#PBS -N Com_wrench_serial
# -- email me at the beginning (b) and end (e) of the execution --
#PBS -m be
# -- My email address --
# please uncomment the following line and put in your e-mail address,
# if you want to receive e-mail notifications on a non-default address
##PBS -M your_email_address
# -- estimated wall clock time (execution time) --
#PBS -l walltime=4:00:00
# -- parallel environment requests --
#PBS -l nodes=1:ppn=1
# -- end of PBS options --

# -- change to working directory
cd $PBS_O_WORKDIR

# -- program invocation here --
comsol -np 1 batch -inputfile wrench.mph -outputfile wrench_out.mph -tmpdir $HOME/comsoltmp

Notice that we request a single core

#PBS -l nodes=1:ppn=1

and we explicitly specify that we need a single core in the comsol command line

comsol -np 1 batch ...

Without this option, comsol would try to use more than one core anyway, but the the scheduler restricts the number of cores (using linux cpusets), and comsol is not aware of that.

Running a shared-memory comsol job

Comsol by default uses shared-memory parallelism. The correct way to specify it is as follows:

#!/bin/sh
# embedded options to qsub - start with #PBS
# -- job name ---
#PBS -N Com_wrench_par_shared
# -- email me at the beginning (b) and end (e) of the execution --
#PBS -m ea
# -- My email address --
# please uncomment the following line and put in your e-mail address,
# if you want to receive e-mail notifications on a non-default address
##PBS -M your_email_address
# -- estimated wall clock time (execution time) --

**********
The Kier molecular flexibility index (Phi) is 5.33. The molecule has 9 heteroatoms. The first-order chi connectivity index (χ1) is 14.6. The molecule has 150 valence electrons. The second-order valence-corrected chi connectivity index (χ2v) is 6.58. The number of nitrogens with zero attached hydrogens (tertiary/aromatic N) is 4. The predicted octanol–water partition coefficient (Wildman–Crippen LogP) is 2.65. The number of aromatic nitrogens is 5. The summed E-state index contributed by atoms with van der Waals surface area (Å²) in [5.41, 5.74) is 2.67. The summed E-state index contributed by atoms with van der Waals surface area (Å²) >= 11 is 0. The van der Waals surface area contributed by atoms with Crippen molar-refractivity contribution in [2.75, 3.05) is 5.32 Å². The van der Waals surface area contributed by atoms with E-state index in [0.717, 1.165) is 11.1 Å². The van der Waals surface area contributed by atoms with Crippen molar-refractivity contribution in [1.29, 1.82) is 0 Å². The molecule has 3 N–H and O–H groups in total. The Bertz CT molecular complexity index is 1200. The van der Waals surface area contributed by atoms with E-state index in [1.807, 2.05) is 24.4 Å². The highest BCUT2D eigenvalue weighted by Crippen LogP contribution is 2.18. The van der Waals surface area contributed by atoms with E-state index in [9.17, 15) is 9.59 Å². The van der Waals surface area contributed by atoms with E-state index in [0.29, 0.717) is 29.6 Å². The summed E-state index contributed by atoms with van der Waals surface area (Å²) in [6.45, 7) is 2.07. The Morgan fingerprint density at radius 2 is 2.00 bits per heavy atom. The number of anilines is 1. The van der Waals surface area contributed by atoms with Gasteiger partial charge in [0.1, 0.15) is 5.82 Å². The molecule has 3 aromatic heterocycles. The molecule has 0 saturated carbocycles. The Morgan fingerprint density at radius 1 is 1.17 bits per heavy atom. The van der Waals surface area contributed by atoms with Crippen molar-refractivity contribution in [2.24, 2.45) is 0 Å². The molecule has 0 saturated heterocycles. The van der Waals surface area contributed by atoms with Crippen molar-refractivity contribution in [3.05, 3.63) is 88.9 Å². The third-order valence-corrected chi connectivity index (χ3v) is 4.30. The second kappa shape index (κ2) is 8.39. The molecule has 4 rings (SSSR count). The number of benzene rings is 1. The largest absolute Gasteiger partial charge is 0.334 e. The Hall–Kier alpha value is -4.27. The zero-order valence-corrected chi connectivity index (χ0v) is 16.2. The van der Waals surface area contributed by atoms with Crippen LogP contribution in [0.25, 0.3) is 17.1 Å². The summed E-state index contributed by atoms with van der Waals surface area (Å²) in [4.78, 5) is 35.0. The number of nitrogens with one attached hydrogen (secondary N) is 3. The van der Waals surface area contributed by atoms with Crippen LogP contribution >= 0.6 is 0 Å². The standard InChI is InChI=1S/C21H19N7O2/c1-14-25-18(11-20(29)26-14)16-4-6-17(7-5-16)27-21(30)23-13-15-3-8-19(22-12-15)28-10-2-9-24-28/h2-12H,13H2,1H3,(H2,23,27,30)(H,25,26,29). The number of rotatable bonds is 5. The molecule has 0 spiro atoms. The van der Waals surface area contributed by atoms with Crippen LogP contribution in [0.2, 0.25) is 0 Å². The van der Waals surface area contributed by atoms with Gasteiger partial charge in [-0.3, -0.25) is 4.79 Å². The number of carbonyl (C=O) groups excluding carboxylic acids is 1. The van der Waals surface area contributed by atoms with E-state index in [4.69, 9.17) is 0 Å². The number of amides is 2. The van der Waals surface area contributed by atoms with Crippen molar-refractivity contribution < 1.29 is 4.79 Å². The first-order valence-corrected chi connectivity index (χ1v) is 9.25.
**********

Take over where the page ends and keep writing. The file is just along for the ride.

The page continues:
#PBS -l walltime=4:00:00
# -- parallel environment requests --
#PBS -l nodes=1:ppn=4
# -- end of PBS options --

# -- change to working directory
cd $PBS_O_WORKDIR

# -- program invocation here --
comsol -np $PBS_NUM_PPN batch -inputfile wrench.mph -outputfile wrench_out.mph -tmpdir $HOME/comsoltmp

The script asks for 4 processors on a single node

#PBS -l nodes=1:ppn=4

and then uses the $PBS_NUM_PPN environment variable that is automatically set to the number of ppn reserved by the scheduler. In this way there is no risk of a mismatch.

Note 4: the Comsol -np is used only to specify the processes that run on a single node ONLY. If you need to run comsol on more than one node, have a look at the following examples. In doubt, ask us by writing at support@hpc.dtu.dk.

 

Running a MPI comsol job

Comsol can also make use of the distributed parallelism, using the Intel-MPI library. So the script has to include the loading of the libraries, a special “fix” necessary to run comsol across multiple nodes on the DTU HPC cluster, and then the correct specifications of the number of nodes.

#!/bin/sh
# embedded options to qsub - start with #PBS
# -- job name ---
#PBS -N Com_wrench_par_mpi
# -- email me at the beginning (b) and end (e) of the execution --